How to Change a Fuse in a Breaker Box

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Every home has an electric panel, which controls all the circuits in the house. In modern homes, circuit breakers protect each circuit from overheating, but in older homes, fuses provided this protection. In circuit breakers, power enters through two hot cables, each at a voltage of 120 volts, which gives a total voltage of 240 volts between them. These connect to a grid in the panel to which each circuit is also connected.

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The Fuse Box

Houses built in the early part of the 20th century had 120-volt service. Power came through the fuse box, which was usually a black metal box located in the basement or in a closet. The fuse box had a knife-blade disconnect, a 30-amp main fuse, and 10- or 15-amp fuses for the branch circuits. These fuses, which screwed into a ceramic housing, each featured a carefully calibrated metal strip that would melt when the current exceeded its rating. When a fuse "blew," the power would go off, electric outlets would stop working, and the fuse would have to be replaced.

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The Breaker Box

Circuit breakers have been around since 1900, but because breakers and breaker boxes are expensive and fuses work well, breakers didn't become popular until the mid-1950s. That's when the 60-amp service panel, featuring a 240-volt feed, was introduced. Breakers are reusable, which is a great advantage over fuses. Each one contains a magnetic circuit that pulls a lever to trip the breaker when the current exceeds the breaker's rating. It's a simple matter for a homeowner to reset a tripped breaker, but even though you can reset them, circuit breakers sometimes need to be replaced since they don't last forever.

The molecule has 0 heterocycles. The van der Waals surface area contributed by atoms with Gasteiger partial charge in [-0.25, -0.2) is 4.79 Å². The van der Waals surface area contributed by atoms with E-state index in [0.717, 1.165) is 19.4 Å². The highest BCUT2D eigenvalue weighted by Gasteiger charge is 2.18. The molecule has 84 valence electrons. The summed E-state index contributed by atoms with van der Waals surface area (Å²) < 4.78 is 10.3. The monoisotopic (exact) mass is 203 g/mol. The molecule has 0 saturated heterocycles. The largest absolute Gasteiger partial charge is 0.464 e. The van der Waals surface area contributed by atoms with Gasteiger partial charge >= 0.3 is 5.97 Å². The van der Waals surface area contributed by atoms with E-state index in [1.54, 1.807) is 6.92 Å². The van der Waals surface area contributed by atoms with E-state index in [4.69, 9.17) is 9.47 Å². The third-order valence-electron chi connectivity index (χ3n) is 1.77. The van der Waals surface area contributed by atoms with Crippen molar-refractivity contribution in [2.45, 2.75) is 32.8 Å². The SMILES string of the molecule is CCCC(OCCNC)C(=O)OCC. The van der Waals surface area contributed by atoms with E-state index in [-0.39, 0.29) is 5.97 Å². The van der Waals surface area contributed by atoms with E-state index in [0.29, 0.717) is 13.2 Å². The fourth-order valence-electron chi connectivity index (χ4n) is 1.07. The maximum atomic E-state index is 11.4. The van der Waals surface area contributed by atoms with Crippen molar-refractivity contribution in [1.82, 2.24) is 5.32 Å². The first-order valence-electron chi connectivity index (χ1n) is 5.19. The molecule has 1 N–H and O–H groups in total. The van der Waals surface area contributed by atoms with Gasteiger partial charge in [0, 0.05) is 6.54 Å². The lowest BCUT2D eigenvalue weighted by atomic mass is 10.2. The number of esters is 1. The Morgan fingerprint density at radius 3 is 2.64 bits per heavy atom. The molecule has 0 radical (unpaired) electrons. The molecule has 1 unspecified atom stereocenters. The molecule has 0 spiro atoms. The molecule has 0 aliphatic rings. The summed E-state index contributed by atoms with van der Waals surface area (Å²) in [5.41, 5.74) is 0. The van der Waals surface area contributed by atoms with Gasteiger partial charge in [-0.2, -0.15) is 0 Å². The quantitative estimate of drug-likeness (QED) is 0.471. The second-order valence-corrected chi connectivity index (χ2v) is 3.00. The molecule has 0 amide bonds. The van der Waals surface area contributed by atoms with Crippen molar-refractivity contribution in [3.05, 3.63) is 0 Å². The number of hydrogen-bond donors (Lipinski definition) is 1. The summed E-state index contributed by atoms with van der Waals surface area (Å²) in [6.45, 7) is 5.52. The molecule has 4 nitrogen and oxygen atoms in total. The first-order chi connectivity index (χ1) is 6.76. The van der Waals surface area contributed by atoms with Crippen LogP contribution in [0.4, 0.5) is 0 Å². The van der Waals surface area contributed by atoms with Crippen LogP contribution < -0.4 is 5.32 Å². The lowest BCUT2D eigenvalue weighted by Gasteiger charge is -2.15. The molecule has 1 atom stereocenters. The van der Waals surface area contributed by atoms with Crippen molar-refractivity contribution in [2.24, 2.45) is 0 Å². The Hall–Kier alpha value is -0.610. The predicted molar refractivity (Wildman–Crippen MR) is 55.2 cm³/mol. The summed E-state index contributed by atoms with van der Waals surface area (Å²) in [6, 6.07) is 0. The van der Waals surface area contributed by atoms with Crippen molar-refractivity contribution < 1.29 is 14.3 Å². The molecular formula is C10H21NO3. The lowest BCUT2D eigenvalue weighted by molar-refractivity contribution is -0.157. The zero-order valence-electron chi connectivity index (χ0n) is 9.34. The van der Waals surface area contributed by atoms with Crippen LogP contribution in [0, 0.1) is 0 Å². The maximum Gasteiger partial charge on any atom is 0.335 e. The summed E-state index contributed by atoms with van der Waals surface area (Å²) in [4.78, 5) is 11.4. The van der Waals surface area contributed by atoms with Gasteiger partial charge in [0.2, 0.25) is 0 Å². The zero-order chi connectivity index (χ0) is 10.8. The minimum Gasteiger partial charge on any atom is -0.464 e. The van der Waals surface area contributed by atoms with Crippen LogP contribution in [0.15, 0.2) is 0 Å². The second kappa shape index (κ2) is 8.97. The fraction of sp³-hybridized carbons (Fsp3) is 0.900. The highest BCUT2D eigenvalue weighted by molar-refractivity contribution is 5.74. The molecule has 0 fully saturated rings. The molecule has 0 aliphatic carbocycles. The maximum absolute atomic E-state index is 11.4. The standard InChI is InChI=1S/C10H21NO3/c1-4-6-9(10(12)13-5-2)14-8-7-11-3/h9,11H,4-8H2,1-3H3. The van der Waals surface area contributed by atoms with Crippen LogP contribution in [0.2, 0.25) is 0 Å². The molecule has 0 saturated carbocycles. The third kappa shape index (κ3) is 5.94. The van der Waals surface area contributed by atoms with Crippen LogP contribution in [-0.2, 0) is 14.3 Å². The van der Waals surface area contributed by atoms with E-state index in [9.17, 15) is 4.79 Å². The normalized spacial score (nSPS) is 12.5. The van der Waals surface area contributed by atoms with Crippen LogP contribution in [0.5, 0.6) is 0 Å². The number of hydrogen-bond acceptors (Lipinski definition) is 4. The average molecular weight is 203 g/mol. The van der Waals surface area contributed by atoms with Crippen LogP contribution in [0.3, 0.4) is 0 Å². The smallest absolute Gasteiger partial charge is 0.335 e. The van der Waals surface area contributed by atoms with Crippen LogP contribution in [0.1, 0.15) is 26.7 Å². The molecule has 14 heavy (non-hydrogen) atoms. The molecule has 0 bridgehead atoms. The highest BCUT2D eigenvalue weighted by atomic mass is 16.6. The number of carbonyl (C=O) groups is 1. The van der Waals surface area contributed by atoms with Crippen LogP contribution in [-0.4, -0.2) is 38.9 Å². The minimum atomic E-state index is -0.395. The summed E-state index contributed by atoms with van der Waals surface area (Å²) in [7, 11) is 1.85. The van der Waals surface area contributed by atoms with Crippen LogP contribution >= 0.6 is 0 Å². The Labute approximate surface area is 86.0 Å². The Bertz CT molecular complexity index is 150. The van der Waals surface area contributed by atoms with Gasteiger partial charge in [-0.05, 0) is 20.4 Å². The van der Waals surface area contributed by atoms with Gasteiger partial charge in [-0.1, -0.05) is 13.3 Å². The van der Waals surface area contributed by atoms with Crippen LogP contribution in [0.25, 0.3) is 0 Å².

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Changing a Breaker Box Fuse

Besides the fact that the power went off, you can tell that a fuse has blown by looking in the small window in the front of its circular face. The metal strip, which is visible there, will be severed in half.

To replace the breaker box fuse, you need one with the same current rating. Don't be tempted to use one with a different rating because you don't have the proper one, or you could cause a fire. Unscrew the old fuse and screw in the new one. There's no danger because the part of the fuse that you can touch is made of glass, which is an electrical insulator.

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Resetting and Changing a Breaker

When a breaker trips, you should be able to see the incorrect positioning to tell that it needs to be reset. Depending on the type of breaker, it might move to either a neutral position in the center or completely to the off position when it gets tripped. Some breakers have different indicators, such as a window that shows red when the breaker is tripped or a light to indicate a tripped breaker. A tripped breaker might also feel springy instead of firm in its position when you check it. When you find the affected breaker, switch it completely to the off position and then turn it back to the on position to reset it.

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If you need to replace a circuit breaker inside the breaker box, you should hire an electrician because it involves removing the panel cover. The inside of the panel is always electrically energized, even when the main breaker is off, and touching any of the wire connections can give you a serious shock. The electrician will pull off the old breaker, disconnect the wire, and then connect the wire to a new breaker and snap it into the slot occupied by the old one.

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